Functional Friday 2: C# Zip and Skip


It's…Functional Friday!

So how would you write a function that, given a list of train cars, returns the food cars which are directly behind a hazmat car? (Maybe we don’t want to eat the food from ‘em.) At first we might try using LINQ, but then get stuck on how to compare each element with the next or previous one. So then we might go the for loop route. No! Icky! (You do already prefer LINQ over a for loop in a simple where/select scenario, right?) Wait, there’s still hope: Zip and Tail!

public IEnumerable<TrainCar> GetFoodCarsBehindHazmats(List<TrainCar> input)
    return input
        .Zip(input.Skip(1), (prev, next) => (prev, next))
        .Where(pair => pair.Item1.IsFood && pair.Item2.IsHazmat)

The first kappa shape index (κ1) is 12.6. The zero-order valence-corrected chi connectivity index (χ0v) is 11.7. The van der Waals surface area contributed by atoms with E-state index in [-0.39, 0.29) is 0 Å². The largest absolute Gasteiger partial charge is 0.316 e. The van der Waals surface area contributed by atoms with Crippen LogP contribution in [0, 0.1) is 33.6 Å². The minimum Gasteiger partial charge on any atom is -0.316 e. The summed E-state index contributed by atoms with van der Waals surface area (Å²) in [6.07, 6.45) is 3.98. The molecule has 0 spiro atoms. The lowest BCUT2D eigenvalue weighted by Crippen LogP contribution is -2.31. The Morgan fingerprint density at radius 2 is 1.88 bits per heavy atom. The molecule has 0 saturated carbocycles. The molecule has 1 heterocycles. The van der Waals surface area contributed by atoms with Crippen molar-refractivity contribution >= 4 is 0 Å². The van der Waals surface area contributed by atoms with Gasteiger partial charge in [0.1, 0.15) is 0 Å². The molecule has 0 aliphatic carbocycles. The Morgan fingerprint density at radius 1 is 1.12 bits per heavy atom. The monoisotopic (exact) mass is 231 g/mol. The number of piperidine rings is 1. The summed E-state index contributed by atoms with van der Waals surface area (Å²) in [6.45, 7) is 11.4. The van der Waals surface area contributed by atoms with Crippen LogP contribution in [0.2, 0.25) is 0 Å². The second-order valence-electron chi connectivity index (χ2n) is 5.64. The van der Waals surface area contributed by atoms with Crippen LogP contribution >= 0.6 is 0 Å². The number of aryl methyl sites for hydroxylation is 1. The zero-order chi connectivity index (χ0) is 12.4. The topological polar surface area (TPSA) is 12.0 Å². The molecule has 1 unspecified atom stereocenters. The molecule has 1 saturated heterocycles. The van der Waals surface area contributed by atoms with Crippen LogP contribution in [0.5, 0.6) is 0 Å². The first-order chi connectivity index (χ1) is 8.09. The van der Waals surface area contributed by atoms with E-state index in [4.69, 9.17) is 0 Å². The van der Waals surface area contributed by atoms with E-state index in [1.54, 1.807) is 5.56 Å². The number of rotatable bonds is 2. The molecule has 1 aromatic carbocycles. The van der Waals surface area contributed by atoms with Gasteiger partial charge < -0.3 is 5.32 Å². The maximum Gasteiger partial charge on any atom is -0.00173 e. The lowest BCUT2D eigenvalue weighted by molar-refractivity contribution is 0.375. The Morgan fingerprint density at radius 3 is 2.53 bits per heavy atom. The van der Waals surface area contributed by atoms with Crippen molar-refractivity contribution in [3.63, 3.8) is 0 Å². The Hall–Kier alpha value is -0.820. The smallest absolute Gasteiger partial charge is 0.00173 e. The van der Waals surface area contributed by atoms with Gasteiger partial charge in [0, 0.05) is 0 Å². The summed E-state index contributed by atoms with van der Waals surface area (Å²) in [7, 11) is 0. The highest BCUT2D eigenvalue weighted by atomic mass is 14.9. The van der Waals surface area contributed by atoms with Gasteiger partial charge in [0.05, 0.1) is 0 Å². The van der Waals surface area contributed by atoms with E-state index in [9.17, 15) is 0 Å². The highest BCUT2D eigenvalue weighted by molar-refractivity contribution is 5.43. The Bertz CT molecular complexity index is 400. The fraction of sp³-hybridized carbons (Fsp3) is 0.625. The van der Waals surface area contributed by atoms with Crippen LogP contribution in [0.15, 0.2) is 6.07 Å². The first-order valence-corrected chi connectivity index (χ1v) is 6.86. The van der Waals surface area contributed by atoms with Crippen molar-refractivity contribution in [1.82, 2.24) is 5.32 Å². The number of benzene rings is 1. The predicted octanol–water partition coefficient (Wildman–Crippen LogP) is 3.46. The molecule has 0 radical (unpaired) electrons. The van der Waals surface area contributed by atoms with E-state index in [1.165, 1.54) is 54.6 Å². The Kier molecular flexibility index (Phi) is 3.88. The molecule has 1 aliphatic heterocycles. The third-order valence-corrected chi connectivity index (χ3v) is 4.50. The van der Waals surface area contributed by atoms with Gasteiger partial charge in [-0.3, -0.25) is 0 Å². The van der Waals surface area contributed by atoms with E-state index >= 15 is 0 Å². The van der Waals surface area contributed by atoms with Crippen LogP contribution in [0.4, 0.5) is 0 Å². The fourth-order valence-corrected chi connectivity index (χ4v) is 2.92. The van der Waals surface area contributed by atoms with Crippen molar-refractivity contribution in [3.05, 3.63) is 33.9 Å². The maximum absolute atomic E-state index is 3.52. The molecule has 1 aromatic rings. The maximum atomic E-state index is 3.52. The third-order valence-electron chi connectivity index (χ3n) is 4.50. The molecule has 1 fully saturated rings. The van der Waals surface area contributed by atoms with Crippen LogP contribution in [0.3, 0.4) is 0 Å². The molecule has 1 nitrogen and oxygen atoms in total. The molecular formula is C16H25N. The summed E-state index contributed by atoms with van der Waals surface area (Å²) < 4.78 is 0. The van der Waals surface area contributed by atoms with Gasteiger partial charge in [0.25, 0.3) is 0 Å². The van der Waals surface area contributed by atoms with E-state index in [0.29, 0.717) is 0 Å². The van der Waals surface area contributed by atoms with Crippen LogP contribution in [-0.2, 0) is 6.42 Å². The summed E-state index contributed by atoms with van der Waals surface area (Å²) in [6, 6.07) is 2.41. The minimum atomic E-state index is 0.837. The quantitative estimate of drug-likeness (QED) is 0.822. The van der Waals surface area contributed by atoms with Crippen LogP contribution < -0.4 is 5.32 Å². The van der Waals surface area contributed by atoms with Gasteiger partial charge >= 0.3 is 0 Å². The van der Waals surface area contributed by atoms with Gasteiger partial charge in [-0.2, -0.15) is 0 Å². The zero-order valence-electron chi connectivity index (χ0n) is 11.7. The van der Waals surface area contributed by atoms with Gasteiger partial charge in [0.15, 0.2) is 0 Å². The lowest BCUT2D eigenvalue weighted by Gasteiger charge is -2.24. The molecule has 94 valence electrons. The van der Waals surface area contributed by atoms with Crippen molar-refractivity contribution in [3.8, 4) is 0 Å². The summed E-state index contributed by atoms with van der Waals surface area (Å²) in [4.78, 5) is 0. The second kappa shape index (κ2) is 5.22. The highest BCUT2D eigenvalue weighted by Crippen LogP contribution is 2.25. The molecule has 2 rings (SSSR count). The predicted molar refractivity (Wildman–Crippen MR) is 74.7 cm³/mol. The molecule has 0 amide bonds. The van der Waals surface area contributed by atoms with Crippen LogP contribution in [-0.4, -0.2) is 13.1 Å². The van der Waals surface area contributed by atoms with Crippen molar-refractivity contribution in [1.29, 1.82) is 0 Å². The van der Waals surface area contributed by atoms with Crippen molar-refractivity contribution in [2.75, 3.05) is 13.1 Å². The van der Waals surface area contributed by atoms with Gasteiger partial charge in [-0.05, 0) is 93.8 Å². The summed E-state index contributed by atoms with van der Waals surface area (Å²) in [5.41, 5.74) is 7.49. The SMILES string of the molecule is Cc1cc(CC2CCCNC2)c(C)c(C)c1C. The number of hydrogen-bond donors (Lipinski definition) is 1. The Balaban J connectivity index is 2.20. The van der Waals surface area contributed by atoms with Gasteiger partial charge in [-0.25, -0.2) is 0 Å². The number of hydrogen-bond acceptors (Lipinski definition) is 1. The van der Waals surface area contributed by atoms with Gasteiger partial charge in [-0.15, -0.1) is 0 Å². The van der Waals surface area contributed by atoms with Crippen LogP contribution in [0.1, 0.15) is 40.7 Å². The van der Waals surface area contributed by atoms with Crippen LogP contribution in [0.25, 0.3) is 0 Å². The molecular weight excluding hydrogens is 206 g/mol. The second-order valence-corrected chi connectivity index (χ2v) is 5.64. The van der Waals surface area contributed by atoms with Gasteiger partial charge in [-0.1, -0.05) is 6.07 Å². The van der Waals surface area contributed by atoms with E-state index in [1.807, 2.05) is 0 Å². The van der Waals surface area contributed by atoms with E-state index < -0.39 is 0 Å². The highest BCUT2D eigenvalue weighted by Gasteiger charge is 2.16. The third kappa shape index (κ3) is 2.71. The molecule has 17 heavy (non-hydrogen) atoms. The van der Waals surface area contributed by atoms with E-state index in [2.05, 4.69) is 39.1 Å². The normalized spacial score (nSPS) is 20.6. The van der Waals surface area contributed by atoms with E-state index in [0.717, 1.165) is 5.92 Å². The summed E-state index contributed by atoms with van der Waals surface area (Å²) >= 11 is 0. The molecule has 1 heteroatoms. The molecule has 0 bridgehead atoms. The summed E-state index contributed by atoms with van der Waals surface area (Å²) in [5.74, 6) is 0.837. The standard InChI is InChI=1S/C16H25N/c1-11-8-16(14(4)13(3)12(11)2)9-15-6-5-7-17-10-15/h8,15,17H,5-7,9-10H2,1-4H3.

.Select(pair => pair.Item1);

Zip “zips” two collections together, according to the function you give it. So in our case we’re saying to create a tuple of two train cars. Any FP-focused language such as F# has a Tail method on a collection that returns all elements past the first. LINQ’s Tail equivalent is Skip(1), so if you start adopting some FP in C# (you'll be happier!), Skip(1) will be your friend. Also, FP languages’ “zip” function by default creates a tuple, but in C# we must specify explicitly. So by zipping a collection with its tail, each element has a train car and the train car after it.

This type of scenario does come up in real applications quite often, e.g. if you need to assume that a list is in a certain order (and you aren’t going to sort it for the caller every time), assert it on your ctor or function parameter! Cool?